Patricia McKinley’s move to Arizona in search of warmer weather has turned into a life full of opportunities and entrepreneurial endeavors.
Patricia McKinley—a former nursing student, wife, and mother of two boys—moved to Arizona from Illinois in search of warmer weather and “something different.”
After the move, she decided on a whim to pursue a construction training program offered through the Arizona Department of Transportation. She now owns a small trucking and transportation company
And, true to her Illinois roots and entrepreneurial spirit, she has also opened a Chicago-style restaurant in Mesa.
After attending ADOT’s On-The-Job Training and completing her commercial driver’s license at Southwest Truck Driving School in Phoenix, which partners with ADOT, she took the leap of starting her own business with her husband in 2016.
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McKinley now has five employees at her Phoenix company, Khavl Transport LLC, and just surpassed the one-year mark at her restaurant, Wide Daddy’s.
McKinley’s accomplishments as a small business owner in her chosen fields are even more impressive, when taken into account that in the construction and trade industry, women and people of color are often disproportionately discriminated against.
But, as a Black woman who now owns and operates two businesses, McKinley said she has not faced any major discrimination in her career and feels supported.
“I’m very much appreciative of every business that wants to work with me, and help me and help other people,” McKinley said.
A Change in Careers
McKinley, originally a nursing student at ITT Technical Institute-Merrillville, was affected by the school’s loss of accreditation and needed somewhere else to go.
As a Chicago native, she was drawn to the warm Arizona weather. Once in the Valley, she started looking for something different—a break from nursing, which she said she found overwhelming and draining.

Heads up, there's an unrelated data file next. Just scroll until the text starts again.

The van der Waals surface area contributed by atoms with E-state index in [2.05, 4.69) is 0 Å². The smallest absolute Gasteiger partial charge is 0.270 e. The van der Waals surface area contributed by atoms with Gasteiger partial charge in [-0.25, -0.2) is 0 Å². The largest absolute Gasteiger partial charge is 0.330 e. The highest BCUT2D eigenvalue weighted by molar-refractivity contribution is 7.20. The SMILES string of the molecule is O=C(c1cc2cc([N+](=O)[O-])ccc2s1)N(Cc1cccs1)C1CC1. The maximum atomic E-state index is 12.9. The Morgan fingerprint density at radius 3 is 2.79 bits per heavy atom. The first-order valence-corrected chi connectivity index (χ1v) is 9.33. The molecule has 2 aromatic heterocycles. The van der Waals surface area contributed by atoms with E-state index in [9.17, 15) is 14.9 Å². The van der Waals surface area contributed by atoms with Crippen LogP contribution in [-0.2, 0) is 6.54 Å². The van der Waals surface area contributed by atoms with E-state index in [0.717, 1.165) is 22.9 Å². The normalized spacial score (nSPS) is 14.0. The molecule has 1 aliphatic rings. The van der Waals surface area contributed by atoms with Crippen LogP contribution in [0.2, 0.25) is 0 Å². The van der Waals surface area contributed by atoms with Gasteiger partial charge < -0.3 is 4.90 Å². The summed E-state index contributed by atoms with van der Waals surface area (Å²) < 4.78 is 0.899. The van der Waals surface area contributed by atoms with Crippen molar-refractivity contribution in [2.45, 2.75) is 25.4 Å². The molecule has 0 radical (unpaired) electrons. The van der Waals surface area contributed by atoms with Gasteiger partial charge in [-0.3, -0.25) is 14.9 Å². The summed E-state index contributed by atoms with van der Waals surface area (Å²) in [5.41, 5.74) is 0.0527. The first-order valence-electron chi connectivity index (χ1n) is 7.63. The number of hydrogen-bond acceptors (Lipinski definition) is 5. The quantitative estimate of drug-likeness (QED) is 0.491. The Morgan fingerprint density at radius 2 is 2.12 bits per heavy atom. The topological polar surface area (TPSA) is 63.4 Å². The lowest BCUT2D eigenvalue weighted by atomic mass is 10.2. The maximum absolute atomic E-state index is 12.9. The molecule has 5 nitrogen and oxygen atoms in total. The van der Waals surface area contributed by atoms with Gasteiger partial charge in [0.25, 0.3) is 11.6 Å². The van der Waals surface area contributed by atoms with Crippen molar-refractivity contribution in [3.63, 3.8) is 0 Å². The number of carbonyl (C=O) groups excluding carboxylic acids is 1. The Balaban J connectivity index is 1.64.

McKinley came across a flier from the Arizona Department of Transportation that detailed programs and funding for anyone interested in the construction industry.
The same day she called the Workforce Development Center in Phoenix, she was able to make an appointment to get started in ADOT’s On-The-Job-Training Supportive Services Program. She attended her training at Southwest Truck Driving School in Phoenix.
“It was a great experience. They were able to guide [me] and you know, give [me] an opportunity to get a new career and they did just that for me. I followed the plan. I listened to what they told me to do, and it’s been very beneficial to me and my family,” McKinley told The Copper Courier.
ADOT is able to use funding from Federal Highway Administration grants to identify and train people who want to get into the construction field. The agency then partners with different schools, agencies, and private companies to provide training.
David Simmons, ADOT’s On-the-Job-Training Workforce Supportive Services Manager, said he is proud of the work he does now as someone who came from a trade background. He started as a heavy equipment mechanic and was able to provide for himself and his son as a single parent thanks to his vocational training.